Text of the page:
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Pensions In Ireland: Do the right thing

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Last year was a positive one for the Irish economy and there were also some positives for the pensions sector. Strong investment growth helped assets increase to €91.5bn and the government finally signalled the end of the pension savings levy. A number of landmark court cases helped clarify the duties of trustees and it ended with the very welcome news that the government had agreed a settlement with the former Waterford Crystal workers.

The IAPF’s Annual Investment Survey showed an increase in assets of over 14% in 2014 with €91.5bn under management; €58.1bn (64.5%) of those assets were in DB schemes and the rest in DC schemes. 

The closure and wind-up of DB schemes continued and led to court cases and high-profile disputes. The first judgement was in February in the Element Six case. The trustees were being sued for failing to make a contribution demand on the employer for the entire scheme deficit, failing to enforce the existing funding proposal, and for not obtaining all information or to having adequate regard to advice. This case highlighted the difficulty faced by trustees when there is no debt on employers. The judge ruled that the trustees had taken the right factors into account in coming to their decision, including the possibility of the closure of the employer if a contribution demand was made.

Another case was taken by the trustees of the Omega Pharma scheme against the employer to enforce a contribution notice served on the employer. In this case, the trustees were informed of the intention of the employer to cease contributions to the scheme. The scheme met the minimum funding standard, but the trustees decided to make a contribution 

demand of €2.3m. The employer did not engage with the trustees and the court found in favour of the trustees. 

Both highlight the reluctance of the courts to interfere in decisions taken by trustees where they act in honesty and good faith and in the best interests of the beneficiaries. The importance of being able to show how decisions were made was demonstrated. As with all cases, they are dependent on the wording of the scheme rules and the powers available to trustees. 

More recently, there has been a settlement in the Waterford Crystal case. This arises from a case taken to the European courts by workers who faced substantial reductions in their DB pensions following the liquidation of the employer while the scheme was in deficit. With no protection fund, the workers took the case to the European Court of Justice. Using the same principles established in the Robins case taken against the UK government, the ECJ ruled in their favour. The case was heading back to the Irish High Court in early 2015 but the government agreed a settlement which will cost €178m.This has already been raised from the levy on private sector pension savings.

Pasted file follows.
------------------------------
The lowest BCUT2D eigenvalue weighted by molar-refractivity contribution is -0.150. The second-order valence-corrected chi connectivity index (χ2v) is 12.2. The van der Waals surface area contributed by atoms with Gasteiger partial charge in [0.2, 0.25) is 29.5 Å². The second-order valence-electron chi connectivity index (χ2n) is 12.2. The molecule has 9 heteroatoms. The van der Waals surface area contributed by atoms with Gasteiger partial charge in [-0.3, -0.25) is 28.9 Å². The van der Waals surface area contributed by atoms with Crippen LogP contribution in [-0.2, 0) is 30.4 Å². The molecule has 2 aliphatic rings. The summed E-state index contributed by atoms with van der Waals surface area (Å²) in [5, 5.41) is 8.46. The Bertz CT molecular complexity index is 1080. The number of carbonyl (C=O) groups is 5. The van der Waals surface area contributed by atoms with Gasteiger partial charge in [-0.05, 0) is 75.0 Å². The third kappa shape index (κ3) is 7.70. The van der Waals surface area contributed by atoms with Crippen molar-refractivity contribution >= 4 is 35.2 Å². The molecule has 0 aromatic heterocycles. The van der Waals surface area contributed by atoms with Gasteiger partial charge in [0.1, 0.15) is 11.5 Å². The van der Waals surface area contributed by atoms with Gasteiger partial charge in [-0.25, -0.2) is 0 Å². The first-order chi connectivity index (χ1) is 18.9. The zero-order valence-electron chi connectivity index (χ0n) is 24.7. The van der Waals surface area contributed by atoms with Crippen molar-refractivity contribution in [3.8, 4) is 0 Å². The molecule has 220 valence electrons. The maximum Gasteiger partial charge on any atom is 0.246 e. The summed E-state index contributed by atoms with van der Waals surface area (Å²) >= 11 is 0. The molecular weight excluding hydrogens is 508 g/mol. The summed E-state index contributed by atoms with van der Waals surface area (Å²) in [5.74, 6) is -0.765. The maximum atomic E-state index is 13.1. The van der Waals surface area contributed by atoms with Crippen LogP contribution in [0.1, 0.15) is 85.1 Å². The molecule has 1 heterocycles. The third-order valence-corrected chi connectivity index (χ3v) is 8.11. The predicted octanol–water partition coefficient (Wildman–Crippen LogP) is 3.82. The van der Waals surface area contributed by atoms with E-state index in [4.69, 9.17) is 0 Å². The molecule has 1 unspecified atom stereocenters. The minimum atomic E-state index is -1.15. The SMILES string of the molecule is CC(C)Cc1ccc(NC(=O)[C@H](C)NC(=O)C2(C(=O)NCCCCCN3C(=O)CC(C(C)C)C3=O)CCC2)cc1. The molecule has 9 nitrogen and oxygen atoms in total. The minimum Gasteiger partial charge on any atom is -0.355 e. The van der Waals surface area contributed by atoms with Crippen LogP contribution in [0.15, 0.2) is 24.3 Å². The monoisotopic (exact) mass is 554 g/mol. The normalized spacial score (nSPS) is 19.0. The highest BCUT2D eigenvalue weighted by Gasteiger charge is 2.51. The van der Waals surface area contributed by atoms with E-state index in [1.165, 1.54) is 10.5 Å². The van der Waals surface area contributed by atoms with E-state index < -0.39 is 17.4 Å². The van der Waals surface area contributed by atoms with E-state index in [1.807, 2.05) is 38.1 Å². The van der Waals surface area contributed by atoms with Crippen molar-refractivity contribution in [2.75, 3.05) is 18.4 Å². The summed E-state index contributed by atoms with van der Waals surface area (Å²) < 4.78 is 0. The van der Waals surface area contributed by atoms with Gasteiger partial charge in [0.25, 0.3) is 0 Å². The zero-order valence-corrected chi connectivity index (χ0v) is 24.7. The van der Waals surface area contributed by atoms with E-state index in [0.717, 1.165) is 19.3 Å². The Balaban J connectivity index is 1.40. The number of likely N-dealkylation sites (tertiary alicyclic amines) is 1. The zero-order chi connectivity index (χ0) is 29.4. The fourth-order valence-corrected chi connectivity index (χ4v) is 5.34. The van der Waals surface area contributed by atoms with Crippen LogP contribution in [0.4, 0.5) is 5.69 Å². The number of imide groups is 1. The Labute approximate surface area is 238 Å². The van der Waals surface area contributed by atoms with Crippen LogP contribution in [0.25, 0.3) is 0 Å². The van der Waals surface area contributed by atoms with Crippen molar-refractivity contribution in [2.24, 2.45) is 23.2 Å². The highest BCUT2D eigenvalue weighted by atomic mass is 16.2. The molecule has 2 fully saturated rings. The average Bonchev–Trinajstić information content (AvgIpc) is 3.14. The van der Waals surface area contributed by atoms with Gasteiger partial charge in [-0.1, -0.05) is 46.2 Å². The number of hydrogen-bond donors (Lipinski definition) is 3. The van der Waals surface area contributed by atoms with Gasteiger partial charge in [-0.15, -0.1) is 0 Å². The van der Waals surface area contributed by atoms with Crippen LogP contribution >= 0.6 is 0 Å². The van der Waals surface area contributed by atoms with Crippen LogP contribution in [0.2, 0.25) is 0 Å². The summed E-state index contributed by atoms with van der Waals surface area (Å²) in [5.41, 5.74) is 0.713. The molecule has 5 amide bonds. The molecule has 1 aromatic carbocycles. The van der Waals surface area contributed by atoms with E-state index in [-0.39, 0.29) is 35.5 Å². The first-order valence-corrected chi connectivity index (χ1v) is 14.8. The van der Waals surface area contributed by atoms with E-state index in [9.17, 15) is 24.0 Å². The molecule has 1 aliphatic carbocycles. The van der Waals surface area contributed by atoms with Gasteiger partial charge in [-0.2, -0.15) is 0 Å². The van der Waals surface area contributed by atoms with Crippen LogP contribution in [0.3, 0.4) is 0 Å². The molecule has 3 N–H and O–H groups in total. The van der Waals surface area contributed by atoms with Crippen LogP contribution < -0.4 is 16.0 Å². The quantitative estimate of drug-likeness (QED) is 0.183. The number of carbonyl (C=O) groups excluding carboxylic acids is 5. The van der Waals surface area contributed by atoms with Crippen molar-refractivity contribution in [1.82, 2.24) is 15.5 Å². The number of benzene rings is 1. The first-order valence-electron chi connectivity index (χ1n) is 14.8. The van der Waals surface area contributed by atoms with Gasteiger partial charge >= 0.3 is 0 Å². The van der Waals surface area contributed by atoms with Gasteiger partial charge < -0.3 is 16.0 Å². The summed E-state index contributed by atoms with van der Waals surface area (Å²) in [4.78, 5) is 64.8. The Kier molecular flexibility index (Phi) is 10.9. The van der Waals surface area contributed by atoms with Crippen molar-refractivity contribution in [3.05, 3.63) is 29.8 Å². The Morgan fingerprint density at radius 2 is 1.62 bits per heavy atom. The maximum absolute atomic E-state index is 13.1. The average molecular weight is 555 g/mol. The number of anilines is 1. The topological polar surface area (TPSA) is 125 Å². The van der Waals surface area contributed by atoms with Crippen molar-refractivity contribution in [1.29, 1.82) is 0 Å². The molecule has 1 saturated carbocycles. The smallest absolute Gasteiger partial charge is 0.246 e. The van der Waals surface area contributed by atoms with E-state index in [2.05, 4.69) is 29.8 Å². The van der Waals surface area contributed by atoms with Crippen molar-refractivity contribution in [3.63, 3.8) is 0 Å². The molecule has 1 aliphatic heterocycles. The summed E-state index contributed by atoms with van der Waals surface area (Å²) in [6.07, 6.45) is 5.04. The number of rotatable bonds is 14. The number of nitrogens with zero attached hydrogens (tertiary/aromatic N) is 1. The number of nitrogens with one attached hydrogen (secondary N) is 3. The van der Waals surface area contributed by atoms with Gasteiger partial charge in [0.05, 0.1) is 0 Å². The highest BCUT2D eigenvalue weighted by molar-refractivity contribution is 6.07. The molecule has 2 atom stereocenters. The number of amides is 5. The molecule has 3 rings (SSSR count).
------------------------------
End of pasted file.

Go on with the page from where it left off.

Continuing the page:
Having introduced a temporary four-year levy in 2011, the government shocked everyone last year by increasing it from 0.6% of assets to 0.75% and indicated that the additional 0.15% was to fund situations like Waterford Crystal. There was relief in this year’s budget announcement, when the minister for finance announced that he would end the 0.6% levy in 2014 and the 0.15% levy would end in 2015. 

While that was welcome, it still means that about €2.3bn will have been paid to the government from private sector pension savings over the levy period. As well as the impact that will have on retirement income, it has also dented confidence in the sector. People need to know that their savings are secure if they are to be persuaded to save for the long term. 

That leads on to one of the other big issues that needs to be dealt with. Less than 50% of the working population in Ireland have supplementary pensions coverage. There has been much analysis of this issue over the last 20 years but little done. The government had committed to an auto-enrolment system but stalled when the recession hit. 

In 2014, the government indicated it would set out a roadmap and framework early in 2015. It is important that this happens. Ireland still has a younger population than most European countries, thus an opportunity to deal with this issue now. However, we have wasted much of this opportunity with far too many reports examining the issue and a lack of willingness to make tough decisions that might seem painful now but make long-term sense.

It is important to plan properly but that can’t be a substitute for making decisions. There is a lot of experience from other countries on auto-enrolment that can allow us to come up with a solution that will work for Ireland. We still have work to do to make the current system simpler and strip away the unnecessary layers of complexity that we have put in place over the years.

With too many people relying on a state pension that has serious question marks over its sustainability, it is important that we do the right thing and do it right.

Jerry Moriarty is CEO of the Irish Association of Pension Funds

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